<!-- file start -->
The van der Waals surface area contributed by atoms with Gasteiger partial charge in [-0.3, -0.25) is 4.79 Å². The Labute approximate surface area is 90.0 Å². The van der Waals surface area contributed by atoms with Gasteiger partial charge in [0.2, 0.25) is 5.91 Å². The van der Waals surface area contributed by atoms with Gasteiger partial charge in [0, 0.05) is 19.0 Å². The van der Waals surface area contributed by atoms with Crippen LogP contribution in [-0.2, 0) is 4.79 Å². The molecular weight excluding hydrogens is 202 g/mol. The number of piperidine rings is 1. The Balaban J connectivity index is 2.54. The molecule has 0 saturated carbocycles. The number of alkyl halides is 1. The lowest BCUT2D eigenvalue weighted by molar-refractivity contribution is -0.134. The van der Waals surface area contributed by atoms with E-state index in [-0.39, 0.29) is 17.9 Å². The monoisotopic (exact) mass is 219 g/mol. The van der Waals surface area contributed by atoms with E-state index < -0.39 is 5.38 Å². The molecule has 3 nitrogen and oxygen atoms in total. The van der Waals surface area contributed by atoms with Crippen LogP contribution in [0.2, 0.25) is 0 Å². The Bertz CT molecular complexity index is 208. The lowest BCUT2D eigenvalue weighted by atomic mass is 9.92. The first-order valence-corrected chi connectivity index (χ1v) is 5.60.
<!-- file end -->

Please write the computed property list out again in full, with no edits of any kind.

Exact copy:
The van der Waals surface area contributed by atoms with Gasteiger partial charge in [-0.3, -0.25) is 4.79 Å². The Labute approximate surface area is 90.0 Å². The van der Waals surface area contributed by atoms with Gasteiger partial charge in [0.2, 0.25) is 5.91 Å². The van der Waals surface area contributed by atoms with Gasteiger partial charge in [0, 0.05) is 19.0 Å². The van der Waals surface area contributed by atoms with Crippen LogP contribution in [-0.2, 0) is 4.79 Å². The molecular weight excluding hydrogens is 202 g/mol. The number of piperidine rings is 1. The Balaban J connectivity index is 2.54. The molecule has 0 saturated carbocycles. The number of alkyl halides is 1. The lowest BCUT2D eigenvalue weighted by molar-refractivity contribution is -0.134. The van der Waals surface area contributed by atoms with E-state index in [-0.39, 0.29) is 17.9 Å². The monoisotopic (exact) mass is 219 g/mol. The van der Waals surface area contributed by atoms with E-state index < -0.39 is 5.38 Å². The molecule has 3 nitrogen and oxygen atoms in total. The van der Waals surface area contributed by atoms with Crippen LogP contribution in [0.2, 0.25) is 0 Å². The Bertz CT molecular complexity index is 208. The lowest BCUT2D eigenvalue weighted by atomic mass is 9.92. The first-order valence-corrected chi connectivity index (χ1v) is 5.60.